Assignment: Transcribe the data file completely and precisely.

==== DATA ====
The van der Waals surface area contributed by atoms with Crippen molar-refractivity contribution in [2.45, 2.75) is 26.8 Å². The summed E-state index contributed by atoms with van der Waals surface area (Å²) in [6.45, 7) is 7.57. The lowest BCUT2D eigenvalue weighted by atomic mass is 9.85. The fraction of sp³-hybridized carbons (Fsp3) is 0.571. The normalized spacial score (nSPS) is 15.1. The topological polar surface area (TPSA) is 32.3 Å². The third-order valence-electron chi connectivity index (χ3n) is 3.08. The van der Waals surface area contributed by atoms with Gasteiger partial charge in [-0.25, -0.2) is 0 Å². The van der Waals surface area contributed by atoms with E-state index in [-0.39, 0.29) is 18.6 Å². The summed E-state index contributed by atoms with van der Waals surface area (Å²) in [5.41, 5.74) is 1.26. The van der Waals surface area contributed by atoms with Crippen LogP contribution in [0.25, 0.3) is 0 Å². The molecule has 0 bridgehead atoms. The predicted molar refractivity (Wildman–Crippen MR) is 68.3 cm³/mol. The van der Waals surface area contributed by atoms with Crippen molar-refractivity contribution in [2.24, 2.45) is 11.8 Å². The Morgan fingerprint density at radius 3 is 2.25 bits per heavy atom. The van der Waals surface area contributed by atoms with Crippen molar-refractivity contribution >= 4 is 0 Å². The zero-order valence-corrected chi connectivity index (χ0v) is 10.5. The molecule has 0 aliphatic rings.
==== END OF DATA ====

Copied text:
The van der Waals surface area contributed by atoms with Crippen molar-refractivity contribution in [2.45, 2.75) is 26.8 Å². The summed E-state index contributed by atoms with van der Waals surface area (Å²) in [6.45, 7) is 7.57. The lowest BCUT2D eigenvalue weighted by atomic mass is 9.85. The fraction of sp³-hybridized carbons (Fsp3) is 0.571. The normalized spacial score (nSPS) is 15.1. The topological polar surface area (TPSA) is 32.3 Å². The third-order valence-electron chi connectivity index (χ3n) is 3.08. The van der Waals surface area contributed by atoms with Gasteiger partial charge in [-0.25, -0.2) is 0 Å². The van der Waals surface area contributed by atoms with E-state index in [-0.39, 0.29) is 18.6 Å². The summed E-state index contributed by atoms with van der Waals surface area (Å²) in [5.41, 5.74) is 1.26. The van der Waals surface area contributed by atoms with Crippen LogP contribution in [0.25, 0.3) is 0 Å². The molecule has 0 bridgehead atoms. The predicted molar refractivity (Wildman–Crippen MR) is 68.3 cm³/mol. The van der Waals surface area contributed by atoms with Crippen molar-refractivity contribution in [2.24, 2.45) is 11.8 Å². The Morgan fingerprint density at radius 3 is 2.25 bits per heavy atom. The van der Waals surface area contributed by atoms with Crippen molar-refractivity contribution >= 4 is 0 Å². The zero-order valence-corrected chi connectivity index (χ0v) is 10.5. The molecule has 0 aliphatic rings.